SCOTLAND’S FIRST MINISTER has expressed her shock at delivery surcharges being added to the online shopping baskets of unsuspecting Halfords customers living in Moray and other parts of Scotland.
Last week insideMoray exclusively revealed that while Halfords charged reasonable rates for shipping their own goods to Moray, the same was not true of ‘partner’ companies who were permitted to sell goods via their website.
Following insideMoray revealing that a standard £50 delivery charge was being asked of Moray customers, Halfords promised to look again at the policy. However, on Thursday we visited their site and chose three items supplied through the site by three different partner companies.
The items, priced at £39.99, £17.99 and £3.10, each attracted the same standard delivery price to our Lossiemouth address of £50 – indicating that nothing had change, and indeed the £50 was a standard charge laid on any items that were not being supplied directly by Halfords.
The overcharging reached the ears of Nicola Sturgeon this week via a question at the Holyrood parliament posed by Richard Lochhead MSP, who said that his constituent had been “treated with contempt” adding: “To make matters worse, they have implied that the high charge is to put off customers in the north of Scotland from ordering. So much for the season of goodwill.
“Would the First Minister agree that as more and more rural residents buy online in the run up to Christmas, that they should not be treated with this contempt or fleeced by greedy companies or discriminated against for living in the north of Scotland.”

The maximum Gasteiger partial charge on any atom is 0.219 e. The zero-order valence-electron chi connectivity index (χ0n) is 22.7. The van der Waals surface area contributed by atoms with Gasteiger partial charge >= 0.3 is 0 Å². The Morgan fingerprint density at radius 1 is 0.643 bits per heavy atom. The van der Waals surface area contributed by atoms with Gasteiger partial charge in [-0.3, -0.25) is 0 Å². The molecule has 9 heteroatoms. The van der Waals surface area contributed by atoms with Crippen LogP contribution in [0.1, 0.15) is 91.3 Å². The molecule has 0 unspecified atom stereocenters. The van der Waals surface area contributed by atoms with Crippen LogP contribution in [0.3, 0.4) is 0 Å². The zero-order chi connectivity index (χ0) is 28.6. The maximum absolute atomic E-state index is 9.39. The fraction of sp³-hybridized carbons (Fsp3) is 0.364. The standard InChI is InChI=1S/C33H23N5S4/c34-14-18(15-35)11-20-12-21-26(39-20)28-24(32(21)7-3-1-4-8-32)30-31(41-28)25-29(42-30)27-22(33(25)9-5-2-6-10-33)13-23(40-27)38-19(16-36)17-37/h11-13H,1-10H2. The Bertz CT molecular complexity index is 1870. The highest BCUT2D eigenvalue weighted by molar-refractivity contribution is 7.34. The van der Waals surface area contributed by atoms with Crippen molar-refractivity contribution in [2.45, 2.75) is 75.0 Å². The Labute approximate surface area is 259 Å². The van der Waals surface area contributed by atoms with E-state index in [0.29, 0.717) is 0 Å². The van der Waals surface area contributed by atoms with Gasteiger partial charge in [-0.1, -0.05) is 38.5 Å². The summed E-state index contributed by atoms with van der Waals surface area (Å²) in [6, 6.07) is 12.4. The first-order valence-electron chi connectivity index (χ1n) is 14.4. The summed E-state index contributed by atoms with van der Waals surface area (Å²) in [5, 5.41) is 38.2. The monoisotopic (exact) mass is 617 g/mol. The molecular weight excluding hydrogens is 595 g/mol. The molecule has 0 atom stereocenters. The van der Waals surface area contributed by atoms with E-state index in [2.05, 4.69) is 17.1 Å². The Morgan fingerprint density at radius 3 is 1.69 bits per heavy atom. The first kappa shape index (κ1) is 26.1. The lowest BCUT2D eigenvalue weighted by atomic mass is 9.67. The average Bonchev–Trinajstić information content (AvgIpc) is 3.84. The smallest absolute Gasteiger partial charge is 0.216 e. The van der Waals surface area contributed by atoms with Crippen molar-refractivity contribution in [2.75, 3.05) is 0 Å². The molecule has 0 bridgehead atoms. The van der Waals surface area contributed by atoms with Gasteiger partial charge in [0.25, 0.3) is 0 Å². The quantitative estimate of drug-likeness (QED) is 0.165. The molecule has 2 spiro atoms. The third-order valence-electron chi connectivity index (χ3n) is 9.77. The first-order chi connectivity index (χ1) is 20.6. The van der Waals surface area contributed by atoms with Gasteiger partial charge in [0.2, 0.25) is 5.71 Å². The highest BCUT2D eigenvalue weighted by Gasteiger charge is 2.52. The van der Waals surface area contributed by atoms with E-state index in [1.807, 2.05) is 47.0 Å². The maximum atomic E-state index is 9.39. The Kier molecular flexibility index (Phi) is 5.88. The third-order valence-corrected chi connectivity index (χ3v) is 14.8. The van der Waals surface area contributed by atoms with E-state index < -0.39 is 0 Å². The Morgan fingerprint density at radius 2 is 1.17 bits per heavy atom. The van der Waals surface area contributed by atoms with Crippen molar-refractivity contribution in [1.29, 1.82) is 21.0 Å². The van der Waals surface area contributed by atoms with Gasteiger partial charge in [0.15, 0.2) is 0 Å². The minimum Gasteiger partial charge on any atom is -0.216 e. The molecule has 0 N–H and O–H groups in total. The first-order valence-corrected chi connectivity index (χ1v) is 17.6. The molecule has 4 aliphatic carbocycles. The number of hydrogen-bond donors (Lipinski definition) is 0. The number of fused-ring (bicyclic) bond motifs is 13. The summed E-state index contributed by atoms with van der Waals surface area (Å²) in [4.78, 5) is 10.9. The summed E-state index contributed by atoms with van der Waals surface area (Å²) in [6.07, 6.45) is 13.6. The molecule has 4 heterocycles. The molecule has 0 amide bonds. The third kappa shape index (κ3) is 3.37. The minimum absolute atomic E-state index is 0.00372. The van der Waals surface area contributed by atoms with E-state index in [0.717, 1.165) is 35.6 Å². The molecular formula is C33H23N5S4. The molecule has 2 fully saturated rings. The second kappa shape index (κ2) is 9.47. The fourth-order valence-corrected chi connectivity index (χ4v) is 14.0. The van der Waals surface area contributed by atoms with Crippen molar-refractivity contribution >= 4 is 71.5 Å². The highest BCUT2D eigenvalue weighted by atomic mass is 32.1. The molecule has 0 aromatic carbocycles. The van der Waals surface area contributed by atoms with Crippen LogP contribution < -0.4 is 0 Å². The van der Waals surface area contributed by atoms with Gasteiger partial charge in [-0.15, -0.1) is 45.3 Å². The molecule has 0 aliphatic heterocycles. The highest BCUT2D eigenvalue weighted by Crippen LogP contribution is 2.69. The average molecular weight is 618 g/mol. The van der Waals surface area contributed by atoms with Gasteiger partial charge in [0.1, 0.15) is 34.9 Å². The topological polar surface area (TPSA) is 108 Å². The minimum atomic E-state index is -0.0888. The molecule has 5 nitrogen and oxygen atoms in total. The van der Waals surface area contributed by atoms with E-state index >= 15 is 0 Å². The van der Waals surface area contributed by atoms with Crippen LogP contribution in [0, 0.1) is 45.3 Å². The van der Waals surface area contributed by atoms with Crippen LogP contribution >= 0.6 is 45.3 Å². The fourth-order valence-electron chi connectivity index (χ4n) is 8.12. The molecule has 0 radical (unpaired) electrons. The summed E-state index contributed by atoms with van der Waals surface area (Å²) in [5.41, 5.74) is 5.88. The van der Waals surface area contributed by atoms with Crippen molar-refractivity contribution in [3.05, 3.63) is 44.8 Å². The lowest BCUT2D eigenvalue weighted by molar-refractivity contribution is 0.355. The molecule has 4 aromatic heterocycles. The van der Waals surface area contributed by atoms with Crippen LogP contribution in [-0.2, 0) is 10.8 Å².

In reply Ms Sturgeon said: “The level of charge that Richard Lochhead has outlined today is shocking – certainly based on what he has said today, it seems vastly out of proportion and, yes, I am in full agreement that excessive charging for parcel deliveries is unacceptable.”
Last week Halfords told insideMoray that they were working with companies who use their online platform to review the current practice and help “reach a more cost-effective resolution for customers ordering from these marketplace suppliers”.
Ms Sturgeon said that it was a matter for the UK Government to take action as they had the power to prevent over the top charging for delivery – she added that she would be pressing for action on the issue.
When we broke this story a week ago Halfords reacted immediately to limit the damage – we were happy to publish their comments on December 9, expecting that they would take immediate action to halt the practice.
However, our exercise yesterday demonstrated that they had failed to do so – indeed, the fact that we chose goods from three different suppliers at three different prices at random, but produced the same £50 delivery demand at checkout, demonstrated that this was not an isolated supplier issue.
The Halfords website automatically applies a £50 delivery charge for IV postcodes – and worse, those who fall foul of this automated daylight robbery by ordering more than one item from a so-called ‘partner’ supplier could face the same demand for each item – as our Halfords ‘shopping basket’ shows, a total £150 charge for delivery of three items valued at just over £60.
Halfords own the website, the checkout is under Halfords name – they have the power to halt the practice, blaming others for their shortcomings is just not on.
That is something they should do, now, or else continue to risk the obvious displeasure of their thousands of customers not only in Moray and the Highlands but throughout Scotland.
And more – action is needed now against companies who continue to treat Moray as if it were a remote island. They, and the UK Government, need to wake up and smell the Whisky – people in this part of the world should be treated with more respect.